Pretesting messages targeted to teens and young adults about anti-gun violence and safe driving is part of our current pro bono (volunteer) work for the City of St. Louis.
Our partnership with the City Department of Health is in response to its recently achieved national public health accreditation recommendation to begin evaluating public information messages with target audiences BEFORE launching information campaigns.
Pretesting draft messaging and visuals will increase the likelihood that campaigns are not only noticed and remembered, but also will impact (affect, change) target audience behavior.
Insights: One high school student focus group at the Grand Center Arts Academy in April pretested some anti-gun violence videos by Saint Louis Story Stitchers directed toward youth.
The importance to teens of tapping into emotion by telling a story, as a poem possibly. They want to be treated as adults; the message does not necessarily need to be delivered in rap song format.
Make it a story line…. like this is why you need to do this, so you don’t end up like him.
I connected to it because of family deaths due to gun violence.
I don’t want that to be my sister or brother.
Seeing this or something similar on Instagram or Facebook, we can share it. Pass on the message. I think it could go viral.
One participant brought and shared a poem she previously wrote about community and gun violence which was received with head nodding by other group members:
Gunshots fire off as fast as the speed of light
Seconds away from the doorway
Bang! Bang! His face drops.
Brothers and sisters threatening to kill each other
Nobody’s working together
The flag red, white and blue is supposed to represent unity
But all I see is red, white and blue lights flashing in my community.
Insights: An earlier focus group with St. Louis Public School seniors last December about safe driving revealed:
Unsafe driving is familiar to City teens and a problem that needs to be addressed and communicated about publicly:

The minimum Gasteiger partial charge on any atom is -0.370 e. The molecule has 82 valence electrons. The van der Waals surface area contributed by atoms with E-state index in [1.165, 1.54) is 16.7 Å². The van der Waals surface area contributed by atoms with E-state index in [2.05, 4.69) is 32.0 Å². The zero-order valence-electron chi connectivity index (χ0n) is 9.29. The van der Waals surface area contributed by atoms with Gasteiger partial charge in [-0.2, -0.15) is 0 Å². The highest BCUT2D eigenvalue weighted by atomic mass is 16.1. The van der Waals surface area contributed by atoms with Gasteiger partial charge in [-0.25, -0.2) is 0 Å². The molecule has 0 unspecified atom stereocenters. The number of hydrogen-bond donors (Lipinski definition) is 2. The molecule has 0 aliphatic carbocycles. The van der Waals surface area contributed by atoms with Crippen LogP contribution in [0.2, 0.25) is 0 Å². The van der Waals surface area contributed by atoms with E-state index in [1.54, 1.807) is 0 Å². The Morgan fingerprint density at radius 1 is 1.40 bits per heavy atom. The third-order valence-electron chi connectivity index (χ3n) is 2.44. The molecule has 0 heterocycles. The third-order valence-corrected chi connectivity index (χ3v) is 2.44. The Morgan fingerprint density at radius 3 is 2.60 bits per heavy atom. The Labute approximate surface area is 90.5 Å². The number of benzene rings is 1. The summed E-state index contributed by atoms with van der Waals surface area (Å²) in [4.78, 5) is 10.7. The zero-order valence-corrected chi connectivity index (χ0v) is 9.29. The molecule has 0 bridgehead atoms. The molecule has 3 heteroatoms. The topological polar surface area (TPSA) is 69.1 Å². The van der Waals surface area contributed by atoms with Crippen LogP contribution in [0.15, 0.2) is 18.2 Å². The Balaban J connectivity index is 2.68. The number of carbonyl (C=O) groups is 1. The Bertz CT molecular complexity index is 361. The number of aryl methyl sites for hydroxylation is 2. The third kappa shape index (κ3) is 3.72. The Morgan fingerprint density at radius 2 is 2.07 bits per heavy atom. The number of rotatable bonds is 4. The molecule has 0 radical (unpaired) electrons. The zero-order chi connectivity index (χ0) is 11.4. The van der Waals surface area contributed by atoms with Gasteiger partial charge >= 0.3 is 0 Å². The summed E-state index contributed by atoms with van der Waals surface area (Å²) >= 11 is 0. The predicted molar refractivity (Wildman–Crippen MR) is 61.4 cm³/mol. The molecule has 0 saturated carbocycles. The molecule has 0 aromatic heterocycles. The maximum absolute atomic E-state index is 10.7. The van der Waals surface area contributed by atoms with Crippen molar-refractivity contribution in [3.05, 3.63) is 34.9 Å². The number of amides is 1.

Car rage is something in our life.
I know a lot of people who have been in car accidents, lost their lives, and I’m scared of cars and scared to drive.
Safe driving messages would make you aware of what you’re doing and how you could prevent problems.
Traffic accidents happen because people don’t know the rules like the right speed.
The safe driving message needs to be delivered in a warm, personal tone, with emotion, enthusiasm and energy for teens to pay attention to it.
It needs to have some persuasiveness to it, not monotone.
Something more personal like you’re talking to me, like a female DJ on our favorite radio stations talk to us.
The message also needs to be short and to the point, for example, in their words:
We share the responsibility for the safety of all cars and pedestrians.
Let us make sure that all of our children, grandparents and loved ones get home safely every day on every trip. That’s important because everyone wants to know that their loved ones are okay.
Drive as if you’re driving like your loved ones are in the car with you.
We look forward to doing more communications pretesting and finding free or discounted media time and creative services assistance from other local marketing and advertising firms to get these credible, important messages out to the broadest community of young adults in our metro area.
Gun violence and unsafe driving affect us all.